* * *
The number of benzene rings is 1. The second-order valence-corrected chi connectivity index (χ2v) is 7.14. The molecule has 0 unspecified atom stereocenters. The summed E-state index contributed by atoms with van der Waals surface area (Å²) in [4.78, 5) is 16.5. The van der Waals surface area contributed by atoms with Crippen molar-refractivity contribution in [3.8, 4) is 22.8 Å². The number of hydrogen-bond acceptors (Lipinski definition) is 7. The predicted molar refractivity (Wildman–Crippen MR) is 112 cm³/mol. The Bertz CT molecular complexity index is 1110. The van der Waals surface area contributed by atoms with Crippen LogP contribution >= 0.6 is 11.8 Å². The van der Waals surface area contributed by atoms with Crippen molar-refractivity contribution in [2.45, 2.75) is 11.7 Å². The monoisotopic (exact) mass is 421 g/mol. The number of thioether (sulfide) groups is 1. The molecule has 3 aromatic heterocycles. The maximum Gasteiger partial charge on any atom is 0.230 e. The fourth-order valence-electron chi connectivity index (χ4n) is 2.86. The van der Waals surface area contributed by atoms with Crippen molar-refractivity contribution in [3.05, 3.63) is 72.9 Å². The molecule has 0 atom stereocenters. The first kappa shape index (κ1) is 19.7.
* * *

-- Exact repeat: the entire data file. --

The number of benzene rings is 1. The second-order valence-corrected chi connectivity index (χ2v) is 7.14. The molecule has 0 unspecified atom stereocenters. The summed E-state index contributed by atoms with van der Waals surface area (Å²) in [4.78, 5) is 16.5. The van der Waals surface area contributed by atoms with Crippen molar-refractivity contribution in [3.8, 4) is 22.8 Å². The number of hydrogen-bond acceptors (Lipinski definition) is 7. The predicted molar refractivity (Wildman–Crippen MR) is 112 cm³/mol. The Bertz CT molecular complexity index is 1110. The van der Waals surface area contributed by atoms with Crippen LogP contribution >= 0.6 is 11.8 Å². The van der Waals surface area contributed by atoms with Crippen molar-refractivity contribution in [2.45, 2.75) is 11.7 Å². The monoisotopic (exact) mass is 421 g/mol. The number of thioether (sulfide) groups is 1. The molecule has 3 aromatic heterocycles. The maximum Gasteiger partial charge on any atom is 0.230 e. The fourth-order valence-electron chi connectivity index (χ4n) is 2.86. The van der Waals surface area contributed by atoms with Crippen molar-refractivity contribution in [3.05, 3.63) is 72.9 Å². The molecule has 0 atom stereocenters. The first kappa shape index (κ1) is 19.7.